Medical oncologist Amir Harandi, MD SGU ’02, joined the Dyson Center for Cancer Care at Vassar Brothers Medical Center in Poughkeepsie, NY. Harandi has been a medical oncologist and hematologist since 2009, most recently at the Norton Cancer Institute in Louisville, Kentucky, where he also served on the faculty at the University of Louisville.
1997 SGU Graduate and Southside Hospital Physician Joins Dean’s Office
A 1997 St. George’s University graduate and longtime physician and educator at Southside Hospital in Bay Shore, NY, Chris Magnifico has been appointed Assistant Dean of St. George’s University School of Medicine.
“We are excited to officially welcome Dr. Magnifico to the dean’s office,” said Dr. Stephen Weitzman, Dean, St. George’s University School of Medicine. “As an SGU graduate himself, he has navigated the course from student to physician, which gives him the ideal vantage point from which to help lead the University in the coming years. In addition, his background in technology and computer programming will prove to be a tremendous asset for us as we integrate the newest and most exciting technological advances into our curriculum.”
In addition to his role as a Hospitalist and Hospice and Palliative Care Committee Attending, Dr. Magnifico is the Director of Hospital Medical Education and an Associate Professor of Family Practice at Southside, a 341-bed hospital that is part of the North Shore-Long Island Jewish (LIJ) Health System. As Assistant Dean, Dr. Magnifico hopes to develop the technological aspects of the medical curriculum, making coursework and evaluations more computer-based, and strengthening the third- and fourth year core training.
Over the years, Dr. Magnifico has given back to his alma mater, teaching scores of SGU clinical students and residents. He looks forward to helping set the course for students to develop their skills and knowledge on their way to making an impact on health care.
“SGU has done wonders for me,” Dr. Magnifico said. “Without SGU, I would not be in the position I am today, truly enjoying life, teaching new doctors and residents, and giving optimal care in a primary care setting. I wish that for each and every student that pursues a career in medicine, and look forward to working with Dr. Weitzman and the University’s faculty and staff to continue providing an experience for students that will prepare them for their futures in health care.”
Dr. Magnifico came to SGU from Stony Brook University, from which he earned his Bachelor of Science in biochemistry. After two years of basic science training, he went on to complete his clinical rotations in New York at Jamaica Hospital, Maimonides Medical Center, as well as at Southside. He continued on with Southside thereafter, completing his family practice residency there in 2000.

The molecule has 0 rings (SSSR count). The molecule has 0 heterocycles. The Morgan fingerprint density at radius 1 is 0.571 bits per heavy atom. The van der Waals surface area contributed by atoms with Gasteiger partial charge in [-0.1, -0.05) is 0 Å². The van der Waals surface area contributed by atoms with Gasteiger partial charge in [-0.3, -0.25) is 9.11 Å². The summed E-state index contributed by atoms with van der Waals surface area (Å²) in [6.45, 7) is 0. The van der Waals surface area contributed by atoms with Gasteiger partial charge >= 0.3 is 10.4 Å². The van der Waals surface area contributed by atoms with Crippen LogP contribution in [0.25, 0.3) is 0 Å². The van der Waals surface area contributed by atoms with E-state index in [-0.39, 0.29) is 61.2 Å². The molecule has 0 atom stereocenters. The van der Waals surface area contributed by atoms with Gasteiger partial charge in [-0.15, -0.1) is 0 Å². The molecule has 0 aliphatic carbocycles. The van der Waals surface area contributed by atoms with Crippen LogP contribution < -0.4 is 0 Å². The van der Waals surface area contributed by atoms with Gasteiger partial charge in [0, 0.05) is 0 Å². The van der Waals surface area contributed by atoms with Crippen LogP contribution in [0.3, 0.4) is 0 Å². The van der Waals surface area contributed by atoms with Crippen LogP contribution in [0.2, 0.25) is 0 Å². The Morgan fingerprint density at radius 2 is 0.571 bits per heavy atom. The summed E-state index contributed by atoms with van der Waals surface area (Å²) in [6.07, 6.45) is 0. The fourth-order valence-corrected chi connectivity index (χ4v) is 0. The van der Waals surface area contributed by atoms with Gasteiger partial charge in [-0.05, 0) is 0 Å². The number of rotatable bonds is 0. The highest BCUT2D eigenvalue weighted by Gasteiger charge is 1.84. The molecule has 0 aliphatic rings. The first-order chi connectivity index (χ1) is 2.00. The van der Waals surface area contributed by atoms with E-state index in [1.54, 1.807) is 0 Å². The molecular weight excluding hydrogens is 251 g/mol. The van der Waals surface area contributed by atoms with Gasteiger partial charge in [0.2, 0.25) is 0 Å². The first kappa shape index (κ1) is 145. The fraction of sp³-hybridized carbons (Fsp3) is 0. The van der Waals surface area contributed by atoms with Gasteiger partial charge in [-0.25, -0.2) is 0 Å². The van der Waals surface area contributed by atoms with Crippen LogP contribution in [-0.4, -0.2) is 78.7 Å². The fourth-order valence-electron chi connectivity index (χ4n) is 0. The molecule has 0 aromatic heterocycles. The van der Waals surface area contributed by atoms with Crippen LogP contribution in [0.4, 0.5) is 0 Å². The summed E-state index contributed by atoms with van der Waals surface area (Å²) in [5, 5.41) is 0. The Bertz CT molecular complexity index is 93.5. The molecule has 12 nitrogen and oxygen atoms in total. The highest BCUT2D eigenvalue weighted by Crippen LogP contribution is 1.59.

Having been with the hospital for more than 18 years, Dr. Magnifico has valued the opportunity to treat members of the community in which he was raised.
“As a primary care doctor, I’ve taken care of family members, friends’ family members, staff members in the hospital, and tens of thousands of community members,” he said. “You really get to know your community.”
In addition to working at Southside, Dr. Magnifico has been an Associate Professor and HIV Specialist at Brentwood Family Health Center, and treats patients at the Momentum Nursing Home and Rehabilitation Center. He is board certified by the American Academy of Family Practice and by the National Hospice and Palliative Care Association.
Newest Crop of St. George’s University Physicians Represents 41 Countries
At the 40th St. George’s University School of Medicine commencement ceremony on June 17, more than 900 students were conferred Doctor of Medicine degrees at Lincoln Center’s Avery Fisher Hall in New York City. The Class of 2015 represents 41 countries, including 39 US states, the newest physicians joining more than 12,000 SGU graduates who have been licensed to practice medicine in more than 50 countries around the world.
“When we first met you at your White Coat Ceremony in Grenada, we felt that each and every one of your had the capability and capacity to fulfill your dreams,” said Dr. Charles R. Modica, St. George’s University Chancellor. “You persevered, you stood fast, you studied hard, and you didn’t let go, and as a result, here you are. We are very proud to be here with you today, and know that you will continue to make a difference in health care.”
Although commencement marked the end of one chapter in their journey, Allen Pensick, St. George’s University Provost, encouraged the graduates to use it as a foundation for the rest of their medical careers.
“Today is a celebration of you now being equipped with the basic skills that you will need for the world you are entering,” Dr. Pensick said. “It’s up to you to continue learning to keep pace with the rapidly changing world around us. You must demonstrate your ability to learn in the fields that you choose. Today is about recognizing the ability to embrace the opportunities that are ahead of you.”
Mohammed Elshorafa, MD SGU ’15, is excited for what lies ahead. He will begin a child neurology residency at Virginia Commonwealth University Health System this summer. He reveled in the moment with his family outside Lincoln Center.
“It’s more than just four years; it’s an entire life building up to this one moment,” Dr. Elshorafa. “It’s great to be here with family because they were right there with me every step of the way. There were some ups and downs, but it was an amazing experience to live and study in Grenada, and that we’re here at this point is just overwhelming.”
For Parker Jenkins, MD SGU ’15, the SGU experience has very much been a family affair as well. His wife, Ashley, earned her MD from SGU in 2013 and is now completing her residency in internal medicine at Hackensack University Medical Center Mountainside. Originally from Denham Springs, LA, Dr. Jenkins and his family, including daughter Jolee and Job, spent two years in Grenada during his basic science training.